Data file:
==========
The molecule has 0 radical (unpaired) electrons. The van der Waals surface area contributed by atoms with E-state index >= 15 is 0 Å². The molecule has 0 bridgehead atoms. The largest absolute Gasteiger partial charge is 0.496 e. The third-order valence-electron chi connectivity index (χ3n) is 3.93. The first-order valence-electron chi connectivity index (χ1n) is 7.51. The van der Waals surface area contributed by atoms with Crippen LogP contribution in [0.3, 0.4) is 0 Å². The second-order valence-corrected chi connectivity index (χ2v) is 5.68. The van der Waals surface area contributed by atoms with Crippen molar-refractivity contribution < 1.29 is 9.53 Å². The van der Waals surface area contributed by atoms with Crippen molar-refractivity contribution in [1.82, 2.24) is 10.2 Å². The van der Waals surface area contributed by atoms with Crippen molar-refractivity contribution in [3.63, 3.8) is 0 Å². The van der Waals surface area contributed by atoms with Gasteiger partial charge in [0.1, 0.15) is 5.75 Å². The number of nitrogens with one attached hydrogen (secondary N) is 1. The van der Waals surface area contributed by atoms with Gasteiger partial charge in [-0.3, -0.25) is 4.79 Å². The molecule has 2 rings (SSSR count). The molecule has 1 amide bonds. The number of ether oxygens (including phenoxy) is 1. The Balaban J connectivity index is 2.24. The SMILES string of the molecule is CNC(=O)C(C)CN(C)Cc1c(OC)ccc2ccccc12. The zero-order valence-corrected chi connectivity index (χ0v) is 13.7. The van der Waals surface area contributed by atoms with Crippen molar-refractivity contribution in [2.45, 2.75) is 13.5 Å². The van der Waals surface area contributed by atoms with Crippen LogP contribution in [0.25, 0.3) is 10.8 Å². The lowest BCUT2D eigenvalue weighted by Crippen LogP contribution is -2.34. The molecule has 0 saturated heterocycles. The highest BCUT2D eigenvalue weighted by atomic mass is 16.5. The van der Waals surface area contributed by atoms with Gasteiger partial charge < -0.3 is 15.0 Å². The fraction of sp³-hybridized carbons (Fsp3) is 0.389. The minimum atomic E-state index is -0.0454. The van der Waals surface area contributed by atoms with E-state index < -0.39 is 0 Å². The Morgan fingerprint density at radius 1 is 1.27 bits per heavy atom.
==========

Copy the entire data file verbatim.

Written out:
The molecule has 0 radical (unpaired) electrons. The van der Waals surface area contributed by atoms with E-state index >= 15 is 0 Å². The molecule has 0 bridgehead atoms. The largest absolute Gasteiger partial charge is 0.496 e. The third-order valence-electron chi connectivity index (χ3n) is 3.93. The first-order valence-electron chi connectivity index (χ1n) is 7.51. The van der Waals surface area contributed by atoms with Crippen LogP contribution in [0.3, 0.4) is 0 Å². The second-order valence-corrected chi connectivity index (χ2v) is 5.68. The van der Waals surface area contributed by atoms with Crippen molar-refractivity contribution < 1.29 is 9.53 Å². The van der Waals surface area contributed by atoms with Crippen molar-refractivity contribution in [1.82, 2.24) is 10.2 Å². The van der Waals surface area contributed by atoms with Crippen molar-refractivity contribution in [3.63, 3.8) is 0 Å². The van der Waals surface area contributed by atoms with Gasteiger partial charge in [0.1, 0.15) is 5.75 Å². The number of nitrogens with one attached hydrogen (secondary N) is 1. The van der Waals surface area contributed by atoms with Gasteiger partial charge in [-0.3, -0.25) is 4.79 Å². The molecule has 2 rings (SSSR count). The molecule has 1 amide bonds. The number of ether oxygens (including phenoxy) is 1. The Balaban J connectivity index is 2.24. The SMILES string of the molecule is CNC(=O)C(C)CN(C)Cc1c(OC)ccc2ccccc12. The zero-order valence-corrected chi connectivity index (χ0v) is 13.7. The van der Waals surface area contributed by atoms with Crippen molar-refractivity contribution in [2.45, 2.75) is 13.5 Å². The van der Waals surface area contributed by atoms with Crippen LogP contribution in [0.25, 0.3) is 10.8 Å². The lowest BCUT2D eigenvalue weighted by Crippen LogP contribution is -2.34. The molecule has 0 saturated heterocycles. The highest BCUT2D eigenvalue weighted by atomic mass is 16.5. The van der Waals surface area contributed by atoms with Gasteiger partial charge < -0.3 is 15.0 Å². The fraction of sp³-hybridized carbons (Fsp3) is 0.389. The minimum atomic E-state index is -0.0454. The van der Waals surface area contributed by atoms with E-state index < -0.39 is 0 Å². The Morgan fingerprint density at radius 1 is 1.27 bits per heavy atom.